Environment Fading As Public Issue
Wisconsin needs a renewed dialogue on the protection of our natural resources.
Journalist Dan Egan, the foremost chronicler of the challenges to the Great Lakes, recently reported that two more invasive micro-species have been found in the lakes. The story is on the inside pages of the Milwaukee Journal Sentinel. More than 180 had already been identified.
He also reported in August also that another giant Asian Carp has been found beyond the electric barriers that are supposed to prevent their entry to one of the world’s greatest fisheries. Not enough alarm bells went off, though the U.S. Army Corps of Engineers is now talking about more incremental controls. Closing the Chicago Canal is the real answer.
University of Wisconsin – Milwaukee scientists have highlighted the discovery of a dead zone in the heart of Green Bay. There has been little follow-up dialogue on what to do about it. Lake Erie is in far worse shape.
The drying up of the Little Plover River and surrounding ponds has sparked a debate over the regulation of high volume wells in central Wisconsin, as has the manure disposal from CAFOs (concentrated animal feeding operations) in Northeastern Wisconsin. But that debate and corrective actions have been insufficient.
In short, environmental issues have almost disappeared from the public debate, except when large scale projects come to the fore, like the proposed, but now defunct, GeoTac iron mine in Northwestern Wisconsin or the pending Foxconn manufacturing plant in Southeastern Wisconsin.
Then, the environmentalists and the economic developers rush to the ramparts and the ideological and partisan battles begin.
It doesn’t need to be that way in a state where political and social innovation has been a historical hallmark. Under the tradition of the Wisconsin Idea, informed citizens and experts from all sides would be called to a problem-solving forum in Madison, and they would come up with a collaborative answer to the environmental challenge.
Often, there is an innovative or technological answer for which the cost is not an undue burden on the developer. As an example, as I have reported before, my company developed a bio-filter and non-emitting ultra-violet inks that together have knocked our VOC (volatile organic compounds) emissions way below state and federal standards. The state shared the capital costs of installing the bio-filter.
A state task force made a run at a compromise to solve the manure issue several years ago. It was a good start, but the CAFOs have gotten even larger and drinking water at residences in Door, Kewaunee and Calumet counties has been compromised. A new task force needs to look for better answers.
Another collaborative model that is working is the Green Seams program initiated by the Metropolitan Milwaukee Sewerage District. With support from the Department of Natural Resources and local land trusts, MMSD has been buying and reestablishing sponge areas upstream along the Milwaukee River. That program prevents flooding downstream and the need to construct another expensive deep tunnel.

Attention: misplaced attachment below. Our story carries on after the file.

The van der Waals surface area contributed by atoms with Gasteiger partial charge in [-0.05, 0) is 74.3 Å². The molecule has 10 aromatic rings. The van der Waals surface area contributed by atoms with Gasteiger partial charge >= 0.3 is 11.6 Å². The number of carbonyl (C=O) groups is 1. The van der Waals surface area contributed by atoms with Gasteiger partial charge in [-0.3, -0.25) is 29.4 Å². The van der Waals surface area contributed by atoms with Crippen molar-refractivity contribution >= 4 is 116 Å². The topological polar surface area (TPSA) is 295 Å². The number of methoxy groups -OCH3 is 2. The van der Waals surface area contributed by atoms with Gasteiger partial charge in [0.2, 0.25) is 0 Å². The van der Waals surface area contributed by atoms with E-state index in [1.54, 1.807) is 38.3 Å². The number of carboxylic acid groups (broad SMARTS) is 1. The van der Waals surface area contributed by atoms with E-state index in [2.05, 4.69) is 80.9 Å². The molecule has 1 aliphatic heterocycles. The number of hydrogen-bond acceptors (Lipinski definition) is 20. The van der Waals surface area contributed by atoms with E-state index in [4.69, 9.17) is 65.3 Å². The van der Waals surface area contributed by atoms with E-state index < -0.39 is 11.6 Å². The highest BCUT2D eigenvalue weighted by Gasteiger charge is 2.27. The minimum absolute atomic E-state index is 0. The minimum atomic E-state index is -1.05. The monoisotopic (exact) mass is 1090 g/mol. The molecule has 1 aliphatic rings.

There are consequences for not collaborating, for not compromising. I am guessing that the GeoTac decision to bail out on the mine in Mellen probably had a lot to do with company’s prospects of having to fight through what looked to be an unending flood of legal challenges to its operations.
Would not a collaborative model for Foxconn’s green issues avoid citations down the road?
There are pragmatic solutions out there. For instance, Egan points out that one freight train a day could carry the cargo on ships going through the St. Lawrence Seaway. The Seaway has proved to be an ineffective commercial channel, but a disastrous avenue for invasives that have greatly damaged the Great Lakes. Only two ships a day go through the Seaway.
Wisconsinites of all stripes, including the next DNR secretary, need to scream for its closure. On the plus side, its expansion has been stopped.
When Cathy Stepp announced that she was leaving her position as secretary of the Department of Natural Resources for a job in the Trump Administration, her critics made a big deal out of the falloff in citations on business during her DNR watch.
Stepp worked hard with businesses to put best practices into place that headed off violations and citations. Isn’t that what we all want?
As Gov. Walker decides whom to nominate to replace Stepp, he needs to avoid the ideologues on the right and left. They want confrontation and headlines, not solutions.
The state needs a DNR secretary who understands the Wisconsin Idea.
The state also needs a renewed dialogue during the next gubernatorial campaign in 2018 on the protection and conservation of our greatest asset, our natural resources.
There are votes to be had by a green candidate who can balance the advances of the environment with advances of the economy.